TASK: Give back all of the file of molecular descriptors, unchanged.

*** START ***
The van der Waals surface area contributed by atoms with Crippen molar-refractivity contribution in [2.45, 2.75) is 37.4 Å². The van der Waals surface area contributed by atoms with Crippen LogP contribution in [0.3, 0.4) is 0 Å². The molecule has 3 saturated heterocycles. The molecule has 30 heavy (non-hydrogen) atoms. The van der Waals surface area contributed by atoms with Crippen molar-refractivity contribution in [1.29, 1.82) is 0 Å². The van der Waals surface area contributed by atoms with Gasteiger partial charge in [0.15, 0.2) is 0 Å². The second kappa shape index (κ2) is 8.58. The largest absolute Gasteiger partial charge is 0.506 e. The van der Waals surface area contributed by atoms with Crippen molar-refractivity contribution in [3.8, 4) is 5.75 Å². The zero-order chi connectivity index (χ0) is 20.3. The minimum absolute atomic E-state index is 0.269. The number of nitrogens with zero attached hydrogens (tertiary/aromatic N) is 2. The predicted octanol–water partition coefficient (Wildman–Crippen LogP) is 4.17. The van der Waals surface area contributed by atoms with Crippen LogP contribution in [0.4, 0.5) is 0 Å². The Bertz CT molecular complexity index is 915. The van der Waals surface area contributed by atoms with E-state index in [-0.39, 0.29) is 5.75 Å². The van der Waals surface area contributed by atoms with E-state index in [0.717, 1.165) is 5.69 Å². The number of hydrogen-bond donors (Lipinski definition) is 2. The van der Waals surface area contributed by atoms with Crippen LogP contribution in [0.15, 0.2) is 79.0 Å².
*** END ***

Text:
The van der Waals surface area contributed by atoms with Crippen molar-refractivity contribution in [2.45, 2.75) is 37.4 Å². The van der Waals surface area contributed by atoms with Crippen LogP contribution in [0.3, 0.4) is 0 Å². The molecule has 3 saturated heterocycles. The molecule has 30 heavy (non-hydrogen) atoms. The van der Waals surface area contributed by atoms with Crippen molar-refractivity contribution in [1.29, 1.82) is 0 Å². The van der Waals surface area contributed by atoms with Gasteiger partial charge in [0.15, 0.2) is 0 Å². The second kappa shape index (κ2) is 8.58. The largest absolute Gasteiger partial charge is 0.506 e. The van der Waals surface area contributed by atoms with Crippen molar-refractivity contribution in [3.8, 4) is 5.75 Å². The zero-order chi connectivity index (χ0) is 20.3. The minimum absolute atomic E-state index is 0.269. The number of nitrogens with zero attached hydrogens (tertiary/aromatic N) is 2. The predicted octanol–water partition coefficient (Wildman–Crippen LogP) is 4.17. The van der Waals surface area contributed by atoms with Crippen LogP contribution in [0.4, 0.5) is 0 Å². The Bertz CT molecular complexity index is 915. The van der Waals surface area contributed by atoms with E-state index in [-0.39, 0.29) is 5.75 Å². The van der Waals surface area contributed by atoms with E-state index in [0.717, 1.165) is 5.69 Å². The number of hydrogen-bond donors (Lipinski definition) is 2. The van der Waals surface area contributed by atoms with Crippen LogP contribution in [0.15, 0.2) is 79.0 Å².